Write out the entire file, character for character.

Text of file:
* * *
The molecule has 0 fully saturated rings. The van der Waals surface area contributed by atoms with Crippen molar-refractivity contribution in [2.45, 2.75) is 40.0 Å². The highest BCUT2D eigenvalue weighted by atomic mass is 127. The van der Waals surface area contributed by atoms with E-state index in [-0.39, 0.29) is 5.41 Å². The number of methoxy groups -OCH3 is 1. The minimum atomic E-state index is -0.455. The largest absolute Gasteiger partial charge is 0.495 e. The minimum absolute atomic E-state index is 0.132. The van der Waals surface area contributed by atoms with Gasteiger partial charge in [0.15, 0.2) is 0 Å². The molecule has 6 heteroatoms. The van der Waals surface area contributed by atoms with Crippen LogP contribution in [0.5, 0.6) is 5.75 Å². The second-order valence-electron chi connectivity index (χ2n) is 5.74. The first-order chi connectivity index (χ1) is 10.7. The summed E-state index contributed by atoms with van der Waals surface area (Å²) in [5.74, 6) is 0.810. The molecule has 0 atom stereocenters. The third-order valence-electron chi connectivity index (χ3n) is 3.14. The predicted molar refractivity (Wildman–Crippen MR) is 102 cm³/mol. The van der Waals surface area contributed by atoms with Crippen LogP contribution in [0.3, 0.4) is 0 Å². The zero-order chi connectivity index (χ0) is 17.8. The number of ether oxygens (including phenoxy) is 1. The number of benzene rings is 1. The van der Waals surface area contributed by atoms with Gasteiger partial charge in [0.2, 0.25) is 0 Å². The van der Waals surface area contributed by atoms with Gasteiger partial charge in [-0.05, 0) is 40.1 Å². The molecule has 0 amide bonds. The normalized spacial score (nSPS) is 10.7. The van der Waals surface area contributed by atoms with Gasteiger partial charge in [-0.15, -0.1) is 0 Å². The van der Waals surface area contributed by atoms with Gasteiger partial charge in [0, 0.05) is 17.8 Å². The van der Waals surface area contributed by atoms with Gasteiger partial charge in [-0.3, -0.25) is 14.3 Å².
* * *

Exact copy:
The molecule has 0 fully saturated rings. The van der Waals surface area contributed by atoms with Crippen molar-refractivity contribution in [2.45, 2.75) is 40.0 Å². The highest BCUT2D eigenvalue weighted by atomic mass is 127. The van der Waals surface area contributed by atoms with E-state index in [-0.39, 0.29) is 5.41 Å². The number of methoxy groups -OCH3 is 1. The minimum atomic E-state index is -0.455. The largest absolute Gasteiger partial charge is 0.495 e. The minimum absolute atomic E-state index is 0.132. The van der Waals surface area contributed by atoms with Gasteiger partial charge in [0.15, 0.2) is 0 Å². The molecule has 6 heteroatoms. The van der Waals surface area contributed by atoms with Crippen LogP contribution in [0.5, 0.6) is 5.75 Å². The second-order valence-electron chi connectivity index (χ2n) is 5.74. The first-order chi connectivity index (χ1) is 10.7. The summed E-state index contributed by atoms with van der Waals surface area (Å²) in [5.74, 6) is 0.810. The molecule has 0 atom stereocenters. The third-order valence-electron chi connectivity index (χ3n) is 3.14. The predicted molar refractivity (Wildman–Crippen MR) is 102 cm³/mol. The van der Waals surface area contributed by atoms with Crippen LogP contribution in [0.3, 0.4) is 0 Å². The zero-order chi connectivity index (χ0) is 17.8. The number of ether oxygens (including phenoxy) is 1. The number of benzene rings is 1. The van der Waals surface area contributed by atoms with Gasteiger partial charge in [0.2, 0.25) is 0 Å². The van der Waals surface area contributed by atoms with Gasteiger partial charge in [-0.05, 0) is 40.1 Å². The molecule has 0 amide bonds. The normalized spacial score (nSPS) is 10.7. The van der Waals surface area contributed by atoms with Gasteiger partial charge in [-0.15, -0.1) is 0 Å². The van der Waals surface area contributed by atoms with Gasteiger partial charge in [0, 0.05) is 17.8 Å². The van der Waals surface area contributed by atoms with Gasteiger partial charge in [-0.3, -0.25) is 14.3 Å².